The Onion's latest product review is brilliant. Video embedded below. (Warning: language may offend some!)
I just learned about Convergence 08, a two-day event at the Computer History Museum in Mountain View, CA featuring a bunch of futurists and other thinkers on technology. From their buzzword-heavy blurb:
The speaker list includes some heavyweight futurists/technologists like Paul Saffo, Aubrey de Grey and Peter Norvig, and at least one critic, Denise Caruso.
I'm not sure I get the idea of an "unconference" as the main event, though. I thought those were typically free, alternative forums that took place outside big conferences.
Stephen Fry’s technology column in the Guardian is best when someone else writes it for him. This week Douglas Coupland, having been sent for review some European gadgets that are useless in Canada, muses instead on the relationship between time and gadgets. An excerpt:
Time is measured in tech waves, and not only do these tech waves demarcate eras, they also define them.
remember in the 80s when cellphones first started to pop. I remember
how, if you saw someone using a cellphone on a street, you immediately
thought they were an asshole: gee, my phone call is so important I have
to make it right here and right now! Twenty years later, we’re all
assholes. We’re assholes at the supermarket’s meat counter at 5:30pm,
phoning home to ask if we need prosciutto; we’re assholes driving in
traffic; and we’re assholes wandering down the streets. And with
cellphones and handhelds, we collapse time and space and our perception
of distance and intimacy.
Link: Dork Talk: Douglas Coupland.
Recently Jeannette Winterson tested out some "beauty machines":
What no one needs is a thing called the Hydro Test (£24.99, from iliftuk.com).
mascara-tube size device claims to measure the moisture content of your
skin. You press it against whatever bit of the body you long to reveal
its watery secret, and the digital display pops up a number that
corresponds to a table that tells you just how desiccated you are.
tried this all over my poor old bod, and the reading was so dismal that
I felt compelled to ring my friend who is a GP. She advised immediate
hospitalisation and a saline drip. Crestfallen, but determined to
further my experiments for the sake of Guardian readers, I tried the
thingy on my cat – I can tell you now that it doesn’t work through fur.
Luckily, this cat had recently had a little shaved patch at the vet, so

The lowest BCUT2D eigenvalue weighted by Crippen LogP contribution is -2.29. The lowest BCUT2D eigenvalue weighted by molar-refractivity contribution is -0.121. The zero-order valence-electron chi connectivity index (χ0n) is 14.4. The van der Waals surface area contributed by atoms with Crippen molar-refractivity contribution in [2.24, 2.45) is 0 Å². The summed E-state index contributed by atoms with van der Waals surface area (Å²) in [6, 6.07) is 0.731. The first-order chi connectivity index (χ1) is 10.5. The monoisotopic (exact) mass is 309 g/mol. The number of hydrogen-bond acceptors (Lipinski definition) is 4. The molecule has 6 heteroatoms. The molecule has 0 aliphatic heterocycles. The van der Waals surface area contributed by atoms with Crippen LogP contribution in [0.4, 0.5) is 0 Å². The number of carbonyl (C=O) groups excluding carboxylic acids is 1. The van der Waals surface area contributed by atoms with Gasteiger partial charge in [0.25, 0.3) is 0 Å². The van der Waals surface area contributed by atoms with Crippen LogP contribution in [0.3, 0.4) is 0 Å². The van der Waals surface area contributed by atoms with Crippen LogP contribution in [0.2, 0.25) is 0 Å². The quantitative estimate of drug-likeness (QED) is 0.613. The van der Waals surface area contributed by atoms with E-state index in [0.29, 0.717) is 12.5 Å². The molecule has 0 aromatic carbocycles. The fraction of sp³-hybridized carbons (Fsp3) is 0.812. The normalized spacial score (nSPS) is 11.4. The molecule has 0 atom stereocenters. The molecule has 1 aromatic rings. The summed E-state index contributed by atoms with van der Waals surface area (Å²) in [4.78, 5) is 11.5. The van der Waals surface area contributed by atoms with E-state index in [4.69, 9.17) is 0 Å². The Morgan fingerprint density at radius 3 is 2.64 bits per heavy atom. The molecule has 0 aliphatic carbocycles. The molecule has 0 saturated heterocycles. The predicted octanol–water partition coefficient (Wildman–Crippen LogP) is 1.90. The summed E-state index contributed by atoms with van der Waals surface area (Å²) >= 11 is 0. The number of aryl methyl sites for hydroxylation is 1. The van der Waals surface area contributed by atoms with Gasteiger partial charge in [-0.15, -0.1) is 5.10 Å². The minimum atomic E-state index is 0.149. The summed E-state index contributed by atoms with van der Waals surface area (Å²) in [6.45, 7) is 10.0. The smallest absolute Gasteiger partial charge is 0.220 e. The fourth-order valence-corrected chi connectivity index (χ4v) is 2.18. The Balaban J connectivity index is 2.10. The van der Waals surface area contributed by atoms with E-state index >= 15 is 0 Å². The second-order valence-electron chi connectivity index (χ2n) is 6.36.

I tried it on that. Result? Cat obviously ready for taxidermist.
Taking my dried-out self and my wrung-out cat to the pond, I laid a
chamois-leather car sponge (skin, right?) on the surface of the water.
The Hydro Test revealed that what I have always called the pond is, in
fact, a sandpit. At this point I thought of chucking the thingy
straight in the bin where it belongs, but it has a disclaimer on the
info that says it mustn’t be disposed of via "the waste stream". I
expect to see lots of these at Bring & Buy sales quite soon.
That’s what the new LeapFrog Tag promises. From the New York Times:
This week, LeapFrog pulls the wraps off the LeapPad’s successor, the
Tag, a thick, white and green plastic stylus that turns paper books
into interactive playthings. LeapFrog is betting that the $50 Tag,
which will be available this summer along with an 18-volume library
that includes children’s classics like “The Little Engine That Could”
and “Olivia,” will be the hit it badly needs. It calls the Tag its
“biggest launch ever.”
The Tag, officially called the Tag Reading
System, works a lot like the LeapPad. Children can tap a word with it
and the stylus reads the word, or its definition, aloud. They can tap
on an image to hear a character’s voice come alive. Interactive games
test their reading comprehension. At its simplest, the Tag can also act
as an audio book and simply read a story from beginning to end.
The Tag also tracks reading progress, which parents can monitor on a website.
I know LeapFrog puts a lot of research into its products so I’m sure the design of this toy is well thought out, but this seems like technology in search of a problem. Is gadgetry like this going to promote more love of reading or more love of gadgetry?
Engadget did a post on this device recently, and one of the comments includes this:
I have 2 small children, and while we do a lot of "conventional" work
on their reading, the Leapster has been useful and effective.
well, the Leapster has gotten my kids using technology, and getting
comfortable with it, from an early age. Both of my kids (4 and 7 years
old) read well above their age level, and their tech-literacy is far
above their peers.
What kind of tech-literacy do 4-7 year-olds need? Nobody needs that early a start, do they? I don’t have kids, so maybe I’m just out of touch. Getting kids familiar with the tools they’ll use in school makes some sense, but there’s got to be a limit to how young the pressure for techno-literacy needs to go (check out the i-grow PC concept for an idea of where we may be headed).
The New York Times has a good article today about driver distraction. Excerpts:
Talking on cellphones and typing text messages while driving has
already led to bans in many states. But now auto companies, likening
their latest models to living rooms on the road, are turning cars into
cocoons of communication systems and high-tech entertainment.